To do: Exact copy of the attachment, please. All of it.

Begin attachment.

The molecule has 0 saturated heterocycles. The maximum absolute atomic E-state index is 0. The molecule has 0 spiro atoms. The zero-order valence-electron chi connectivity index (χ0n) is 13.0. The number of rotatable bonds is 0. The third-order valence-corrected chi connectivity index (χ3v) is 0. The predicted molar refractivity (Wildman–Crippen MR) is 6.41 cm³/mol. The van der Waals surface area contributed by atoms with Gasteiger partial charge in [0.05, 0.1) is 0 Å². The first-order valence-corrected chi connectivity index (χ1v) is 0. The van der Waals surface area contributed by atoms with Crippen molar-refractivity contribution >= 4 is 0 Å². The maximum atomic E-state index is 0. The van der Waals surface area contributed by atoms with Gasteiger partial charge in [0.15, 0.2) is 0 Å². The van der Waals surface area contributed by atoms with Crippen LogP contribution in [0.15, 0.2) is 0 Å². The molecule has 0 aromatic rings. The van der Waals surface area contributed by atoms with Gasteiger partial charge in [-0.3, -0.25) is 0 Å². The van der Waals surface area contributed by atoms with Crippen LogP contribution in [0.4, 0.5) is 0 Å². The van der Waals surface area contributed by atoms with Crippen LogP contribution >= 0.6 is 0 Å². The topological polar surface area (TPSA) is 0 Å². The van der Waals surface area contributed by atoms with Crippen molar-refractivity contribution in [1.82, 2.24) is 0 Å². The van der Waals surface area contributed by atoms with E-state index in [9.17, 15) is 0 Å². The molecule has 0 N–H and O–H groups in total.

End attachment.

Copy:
The molecule has 0 saturated heterocycles. The maximum absolute atomic E-state index is 0. The molecule has 0 spiro atoms. The zero-order valence-electron chi connectivity index (χ0n) is 13.0. The number of rotatable bonds is 0. The third-order valence-corrected chi connectivity index (χ3v) is 0. The predicted molar refractivity (Wildman–Crippen MR) is 6.41 cm³/mol. The van der Waals surface area contributed by atoms with Gasteiger partial charge in [0.05, 0.1) is 0 Å². The first-order valence-corrected chi connectivity index (χ1v) is 0. The van der Waals surface area contributed by atoms with Crippen molar-refractivity contribution >= 4 is 0 Å². The maximum atomic E-state index is 0. The van der Waals surface area contributed by atoms with Gasteiger partial charge in [0.15, 0.2) is 0 Å². The van der Waals surface area contributed by atoms with Crippen LogP contribution in [0.15, 0.2) is 0 Å². The molecule has 0 aromatic rings. The van der Waals surface area contributed by atoms with Gasteiger partial charge in [-0.3, -0.25) is 0 Å². The van der Waals surface area contributed by atoms with Crippen LogP contribution in [0.4, 0.5) is 0 Å². The van der Waals surface area contributed by atoms with Crippen LogP contribution >= 0.6 is 0 Å². The topological polar surface area (TPSA) is 0 Å². The van der Waals surface area contributed by atoms with Crippen molar-refractivity contribution in [1.82, 2.24) is 0 Å². The van der Waals surface area contributed by atoms with E-state index in [9.17, 15) is 0 Å². The molecule has 0 N–H and O–H groups in total.